In order to dispense drugs extra-label, issue a vet feed directive, or use certain types of biologics, this VCPR must be established by federal law. State laws also vary but follow the same tracks.

As is so often the case, laws and legislation lag behind technological advancement. As it stands, only New Jersey, Virginia, Idaho, and Arizona have specific laws permitting veterinary telemedicine. Meanwhile, Florida and New York don't address it at all, and every other state either prohibits or doesn't allow for it without specifically prohibiting it.

"Without an established VCPR – The veterinarian may provide general advice but must specifically stay clear of diagnosing, prognosing, or treating patients. Advice should not be specific to an individual animal, diagnosis, or treatment. Non-client electronic communications should be in the non-clinical realms of general advice, mHealth, web content, and other generalized messaging." – AVMA.

So, while it's frequently not illegal to provide veterinary telemedicine services, there's very little that you as a vet can actually do, especially for patients you haven't seen before. Once a VCPR is established, you can provide more specific follow-up care, however.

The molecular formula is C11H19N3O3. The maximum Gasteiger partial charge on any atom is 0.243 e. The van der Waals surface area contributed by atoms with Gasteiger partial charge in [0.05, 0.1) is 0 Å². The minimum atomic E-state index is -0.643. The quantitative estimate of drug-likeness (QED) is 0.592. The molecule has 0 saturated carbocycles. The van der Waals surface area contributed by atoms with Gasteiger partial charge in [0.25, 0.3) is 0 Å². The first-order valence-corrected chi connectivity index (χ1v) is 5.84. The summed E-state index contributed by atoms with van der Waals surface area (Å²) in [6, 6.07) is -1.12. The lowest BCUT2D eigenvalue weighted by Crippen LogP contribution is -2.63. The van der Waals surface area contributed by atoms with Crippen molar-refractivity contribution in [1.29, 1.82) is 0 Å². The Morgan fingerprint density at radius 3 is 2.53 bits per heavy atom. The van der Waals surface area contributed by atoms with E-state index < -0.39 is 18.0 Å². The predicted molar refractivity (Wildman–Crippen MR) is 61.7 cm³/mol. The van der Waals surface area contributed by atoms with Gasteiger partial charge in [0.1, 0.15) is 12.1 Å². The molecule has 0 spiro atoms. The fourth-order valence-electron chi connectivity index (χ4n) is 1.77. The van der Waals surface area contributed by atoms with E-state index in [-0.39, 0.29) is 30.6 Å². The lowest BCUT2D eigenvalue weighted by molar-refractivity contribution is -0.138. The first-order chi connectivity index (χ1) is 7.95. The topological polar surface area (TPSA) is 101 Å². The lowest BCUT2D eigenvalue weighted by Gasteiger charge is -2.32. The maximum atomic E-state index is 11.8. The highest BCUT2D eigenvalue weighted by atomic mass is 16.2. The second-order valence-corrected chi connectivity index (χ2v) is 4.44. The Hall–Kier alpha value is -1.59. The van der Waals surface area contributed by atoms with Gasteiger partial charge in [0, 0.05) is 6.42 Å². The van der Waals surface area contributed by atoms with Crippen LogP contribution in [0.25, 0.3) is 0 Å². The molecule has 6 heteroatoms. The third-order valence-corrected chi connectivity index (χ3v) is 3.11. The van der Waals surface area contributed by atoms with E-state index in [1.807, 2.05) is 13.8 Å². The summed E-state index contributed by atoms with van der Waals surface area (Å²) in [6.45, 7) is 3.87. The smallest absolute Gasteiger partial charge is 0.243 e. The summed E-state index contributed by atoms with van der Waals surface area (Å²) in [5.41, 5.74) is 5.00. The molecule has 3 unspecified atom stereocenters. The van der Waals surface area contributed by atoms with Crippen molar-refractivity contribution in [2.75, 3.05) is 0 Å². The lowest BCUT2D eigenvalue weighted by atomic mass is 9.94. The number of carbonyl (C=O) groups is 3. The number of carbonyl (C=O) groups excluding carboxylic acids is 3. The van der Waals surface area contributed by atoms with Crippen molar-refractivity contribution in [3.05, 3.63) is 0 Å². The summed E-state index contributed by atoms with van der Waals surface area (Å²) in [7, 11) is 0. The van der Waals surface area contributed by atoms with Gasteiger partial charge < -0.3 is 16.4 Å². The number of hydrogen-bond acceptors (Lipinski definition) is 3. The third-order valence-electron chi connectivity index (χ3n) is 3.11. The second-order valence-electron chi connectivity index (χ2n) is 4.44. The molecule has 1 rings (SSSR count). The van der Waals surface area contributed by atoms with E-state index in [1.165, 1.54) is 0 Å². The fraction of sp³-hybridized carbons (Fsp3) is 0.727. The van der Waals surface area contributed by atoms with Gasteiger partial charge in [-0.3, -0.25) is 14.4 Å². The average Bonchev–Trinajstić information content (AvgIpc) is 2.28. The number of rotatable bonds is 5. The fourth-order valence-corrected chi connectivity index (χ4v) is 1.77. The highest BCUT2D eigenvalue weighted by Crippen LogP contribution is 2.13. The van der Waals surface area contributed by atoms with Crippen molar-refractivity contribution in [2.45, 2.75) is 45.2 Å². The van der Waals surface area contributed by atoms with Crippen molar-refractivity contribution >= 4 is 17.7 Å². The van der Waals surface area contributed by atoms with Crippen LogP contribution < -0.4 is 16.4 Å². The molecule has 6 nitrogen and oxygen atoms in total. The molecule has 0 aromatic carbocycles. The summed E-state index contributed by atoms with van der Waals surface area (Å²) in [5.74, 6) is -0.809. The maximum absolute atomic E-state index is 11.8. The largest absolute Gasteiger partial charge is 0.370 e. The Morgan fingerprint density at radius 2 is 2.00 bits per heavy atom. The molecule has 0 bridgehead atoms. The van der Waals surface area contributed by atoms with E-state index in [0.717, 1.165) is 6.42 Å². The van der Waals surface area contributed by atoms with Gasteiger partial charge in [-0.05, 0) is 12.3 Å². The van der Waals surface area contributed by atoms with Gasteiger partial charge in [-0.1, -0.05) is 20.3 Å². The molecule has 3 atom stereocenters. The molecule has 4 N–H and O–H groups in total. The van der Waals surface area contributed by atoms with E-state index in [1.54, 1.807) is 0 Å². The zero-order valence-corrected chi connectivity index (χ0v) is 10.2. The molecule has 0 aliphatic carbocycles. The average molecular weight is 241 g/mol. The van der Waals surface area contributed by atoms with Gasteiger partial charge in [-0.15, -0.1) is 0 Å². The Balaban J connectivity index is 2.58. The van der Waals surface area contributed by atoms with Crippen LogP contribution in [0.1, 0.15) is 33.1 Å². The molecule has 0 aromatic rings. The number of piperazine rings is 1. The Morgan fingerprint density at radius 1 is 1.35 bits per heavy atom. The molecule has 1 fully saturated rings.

The other legal consideration is licensing, so vets are encouraged to only provide telemedicine services to residents of states where they are licensed.

How Your Practice Can Implement Telemedicine

If you're a vet and you're interested in adding telemedicine services, there are a few things to do.

First, make sure it's legal where you are. You may want to consult with a lawyer just to be especially sure. Moreover, you want to know what potential restrictions you may have, including whether or not you need to see a patient in person first to establish your VCPR.

Next, determine what kind of telemedicine services you want to provide. General examples include:

  • Teletriage to help pet owners in danger decide what action to take and whether or not they need to rush their animal to an emergency vet, schedule an emergency appointment, take active precautions and provide home care, or just keep an issue in mind for the next regular appointment.

  • Post-treatment follow-up and check-in services to ensure no complications are arising and, if necessary, to take action if they are.

  • Regular prescription renewal and review.

Some services, like examinations, critical care, dermatology, and oncology, can be virtually impossible to handle remotely. You can't exactly take a blood sample, examine a lesion, or palpate a lump from the other side of a screen.